by Mickey McCarter

Bill models cyber inspections after chemical security law

The chairman of the House Homeland Security Committee Wednesday unveiled a new piece of cybersecurity legislation, intended to enforce performance-based security standards on federal networks and certain critical infrastructure in the private sector.

Rep. Bennie Thompson (D-Miss.) modeled his bill after the Chemical Facility Anti-Terrorism Standards (CFATS) law, which requires chemical plants to submit plans to prevent terrorists from blowing up volatile chemicals. The bill, known as the Homeland Security Cyber and Physical Infrastructure Protection Act of 2010, would task the Department of Homeland Security (DHS) with inspecting compliance for cybersecurity standards.

"From a security and good-government standpoint, the way to deliver better cybersecurity is to leverage, modify, and enhance existing structures and efforts, rather than make wholesale bureaucratic changes.  This bill will make our nation more secure and better positions DHS -- the 'focal point for the security of cyberspace' -- to fulfill its critical homeland security mission," Thompson said in a statement.

The bill would create a new DHS Cybersecurity Compliance Division to carry out inspections of cybersecurity plans and activities for covered private sector networks. Private companies would enact risk-based plans if DHS determined they were covered critical infrastructure, but businesses would have the opportunity to challenge that designation as well.

In a manner similar to the CFATS chemical security law, operators of critical cyber infrastructure would submit security plans to DHS for review. In return, DHS would share relevant threat intelligence to information technology networks and protect corporate proprietary information.

Reps. Jane Harman (D-Calif.) and Yvette Clarke (D-NY), who chair cybersecurity subcommittees, co-sponsored the bill.

"Cyber attacks, whether originated by other countries or sub-national groups, are a grave and growing threat to our government and the private sector.  This bill provides new tools to DHS to confront them effectively and make certain that civil liberties are protected," Harman said in a statement.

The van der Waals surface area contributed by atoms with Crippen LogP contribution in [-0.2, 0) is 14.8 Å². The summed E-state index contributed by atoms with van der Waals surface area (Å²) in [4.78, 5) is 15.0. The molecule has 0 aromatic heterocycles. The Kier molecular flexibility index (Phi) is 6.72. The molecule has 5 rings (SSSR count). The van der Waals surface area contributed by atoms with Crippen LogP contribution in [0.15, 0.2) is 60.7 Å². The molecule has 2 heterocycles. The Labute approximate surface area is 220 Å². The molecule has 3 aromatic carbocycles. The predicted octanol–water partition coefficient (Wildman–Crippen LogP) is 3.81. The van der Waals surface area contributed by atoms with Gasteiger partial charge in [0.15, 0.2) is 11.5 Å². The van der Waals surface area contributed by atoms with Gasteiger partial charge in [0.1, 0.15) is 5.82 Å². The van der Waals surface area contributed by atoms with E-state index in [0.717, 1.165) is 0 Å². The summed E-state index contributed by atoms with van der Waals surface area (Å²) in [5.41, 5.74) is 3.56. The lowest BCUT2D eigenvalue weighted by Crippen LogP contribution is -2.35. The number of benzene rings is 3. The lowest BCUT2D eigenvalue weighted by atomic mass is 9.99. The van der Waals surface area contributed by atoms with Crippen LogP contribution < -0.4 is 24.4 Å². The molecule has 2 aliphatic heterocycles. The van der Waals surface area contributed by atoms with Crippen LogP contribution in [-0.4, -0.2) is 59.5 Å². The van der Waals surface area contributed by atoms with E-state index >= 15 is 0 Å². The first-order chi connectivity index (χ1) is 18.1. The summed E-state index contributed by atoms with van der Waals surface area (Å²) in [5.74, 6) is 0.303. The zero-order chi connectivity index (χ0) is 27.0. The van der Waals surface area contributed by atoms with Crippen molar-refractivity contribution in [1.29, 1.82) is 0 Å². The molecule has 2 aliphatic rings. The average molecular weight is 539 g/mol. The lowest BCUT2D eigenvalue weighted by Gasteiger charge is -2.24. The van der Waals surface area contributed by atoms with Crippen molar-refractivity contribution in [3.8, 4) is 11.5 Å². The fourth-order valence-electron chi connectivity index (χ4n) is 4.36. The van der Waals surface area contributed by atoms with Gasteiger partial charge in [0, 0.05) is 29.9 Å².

Added Clarke, "This bill will provide the DHS with the authority and resources needed to adequately protect our nation's cyberspace and infrastructure. I believe the security of our cyber infrastructure is connected to our national security. This bill will protect our country from a growing risk of 'hacks' and better allow the department to fulfill its duties of protecting our nation."

Thompson argued DHS has not had adequate authority to ensure national cybersecurity despite being designated the lead agency for doing so in 2003 under Homeland Security Presidential Directive 7.

The intent of the bill is somewhat similar to legislation in the Senate introduced by Sens. Joseph Lieberman (I-Conn.), Susan Collins (R-Maine), and Tom Carper (D-Del.), the Protecting Cyberspace as a National Asset Act (S. 3480). The Senate bill, however, would boost congressional oversight of White House cybersecurity activities by requiring Senate confirmation of a cybersecurity coordinator. Thompson's bill does not deal with White House authorities.

Both bills would authorize DHS to inspect cybersecurity plans and activities at key private sector companies deemed important to the US economy.


Original article.